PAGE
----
At a moment of unprecedented attention, investment, and opportunity for the emerging field of ESG, leaders are asking: Who is best preparing their organization for the society of the future? Who is innovating today to meet decades-long environmental and social goals? Who is setting standards that catalyze their industry’s change for the better? Who is defining what bold and aspirational look like — and how best to advance that work in practice?

Enter NationSwell’s ESG Next, an exemplary group of investors, executives, authors, philanthropists, social sector leaders, academics, and field builders who are helping to shape business as a force for social and environmental progress, advancing — and even pioneering — the most forward-thinking and effective programs, initiatives, technologies, methodologies, practices, and approaches.

For this installment, NationSwell interviewed Shannon Schuyler, Chief Purpose and Inclusion Officer at PwC, about the importance of an organizational North Star, why there’s no more safe zone for having difficult discussions about society at work, building coalitions with unlikely allies, and why going deep is sometimes better than going wide.

Greg Behrman, CEO + Founder, NationSwell: Can you tell us how your professional and personal journey led you to the work you’re leading?

Shannon Schuyler, Chief Purpose and Inclusion Officer, PwC: As our organization’s Chief Purpose and Inclusion Officer, my team and I are responsible for PwC’s purpose initiatives, which include corporate social responsibility, philanthropy, and ESG-related considerations. We’ve always been purpose-driven as an organization, but what someone means when they use the word “purpose” has been in a state of flux, which can make it a challenge to maintain understanding and alignment around it. 

When my team began 26 years ago, we had a traditional definition of what we meant by purpose: Our purpose was to protect the capital markets. And while that’s an accurate summary of what we do, to me, it begs an even more profound question: Why do we do it? What is our North Star — our guiding principle — that encourages us to make the investments we make and take the actions we take?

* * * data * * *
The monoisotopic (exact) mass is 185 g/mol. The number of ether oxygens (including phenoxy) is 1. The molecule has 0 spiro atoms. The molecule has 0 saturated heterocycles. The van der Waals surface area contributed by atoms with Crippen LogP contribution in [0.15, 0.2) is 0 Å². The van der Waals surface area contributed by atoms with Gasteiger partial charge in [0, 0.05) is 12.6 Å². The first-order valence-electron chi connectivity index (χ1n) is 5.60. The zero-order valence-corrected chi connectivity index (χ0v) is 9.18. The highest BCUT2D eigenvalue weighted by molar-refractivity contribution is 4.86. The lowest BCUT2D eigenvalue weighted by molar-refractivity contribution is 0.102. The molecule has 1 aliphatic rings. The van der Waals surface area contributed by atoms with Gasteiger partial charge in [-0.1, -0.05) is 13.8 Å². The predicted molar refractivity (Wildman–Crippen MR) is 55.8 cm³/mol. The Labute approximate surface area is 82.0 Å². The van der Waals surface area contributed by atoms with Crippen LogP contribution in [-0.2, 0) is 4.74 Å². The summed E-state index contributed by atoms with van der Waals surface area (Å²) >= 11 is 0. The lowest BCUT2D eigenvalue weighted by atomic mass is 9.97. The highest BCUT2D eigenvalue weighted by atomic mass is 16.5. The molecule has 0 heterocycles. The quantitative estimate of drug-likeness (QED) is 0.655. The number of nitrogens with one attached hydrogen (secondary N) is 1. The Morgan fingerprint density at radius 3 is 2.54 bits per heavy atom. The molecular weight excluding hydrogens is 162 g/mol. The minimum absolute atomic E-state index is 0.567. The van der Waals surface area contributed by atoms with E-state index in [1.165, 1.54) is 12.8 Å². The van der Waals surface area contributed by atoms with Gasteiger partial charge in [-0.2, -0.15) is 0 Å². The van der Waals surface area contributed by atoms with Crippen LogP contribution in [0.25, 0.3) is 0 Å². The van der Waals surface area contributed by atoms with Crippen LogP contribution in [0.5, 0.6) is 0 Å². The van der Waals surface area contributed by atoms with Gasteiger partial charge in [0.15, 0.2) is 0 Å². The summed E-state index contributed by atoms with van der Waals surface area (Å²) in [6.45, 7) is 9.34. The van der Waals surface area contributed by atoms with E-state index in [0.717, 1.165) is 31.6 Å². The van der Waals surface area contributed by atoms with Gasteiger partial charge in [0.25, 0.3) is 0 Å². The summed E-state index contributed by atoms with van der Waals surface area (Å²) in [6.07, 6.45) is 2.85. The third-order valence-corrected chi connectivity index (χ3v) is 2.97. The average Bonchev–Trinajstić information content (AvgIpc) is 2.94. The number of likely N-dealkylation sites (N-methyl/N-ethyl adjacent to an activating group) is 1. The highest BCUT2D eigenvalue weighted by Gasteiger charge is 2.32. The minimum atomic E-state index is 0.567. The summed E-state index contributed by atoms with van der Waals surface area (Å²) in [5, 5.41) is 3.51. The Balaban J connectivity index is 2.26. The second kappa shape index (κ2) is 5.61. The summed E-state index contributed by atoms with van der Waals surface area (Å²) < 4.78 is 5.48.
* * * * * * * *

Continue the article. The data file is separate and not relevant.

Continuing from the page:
PwC’s North Star is building trust in society and solving important problems by advancing real progress on some of our communities’ most urgent challenges. And it’s my task to align that traditional sense of purpose with our North Star through the ways we approach ESG to solve these problems. And although ESG issues aren’t traditionally seen on the same level as protecting capital markets, they’ve now gained equal importance — and the urgency around them continues to evolve. 

That may not sound to you like your typical professional services firm, but that’s the difference that distinguishes and defines us: our need to be more innovative and creative. Because if we’re not actually solving the important problems, really, why do we do what we do at all?

Behrman, NationSwell: How would you make sense of this moment in ESG? How has the field evolved, and where is it going?

Schuyler, PwC: 20 years ago, leaders who cared about environmental and social problems were frustrated with the little action we saw. We all wondered when more people — more leaders of more organizations — were going to recognize the importance of these issues, and the profound longevity of these challenges. We all asked ourselves why more people weren’t taking action to solve problems that our children, and their children, will face one day. We all hoped more would join us in taking action, because that was the only way we’d ever stand a chance in actually driving progress. 

This is a textbook example of being careful what you wish for, because today, with ESG, we now find ourselves in the exact place we all envisioned. And now that we’ve arrived, we realize that things aren’t as clear as they look in the rearview mirror. Back then, we thought it was as simple as contributing to a philanthropy and that’s it — job done. However, we now understand that these issues are pivotal to the sustainability of our planet and society; they concern our collective ability to ensure the continuity of life, our economy, and our progress. The stakes are high and the path uncertain. People are eager for definitive answers, but the reality is we’re creating solutions as we go, with our work on full display for all to see.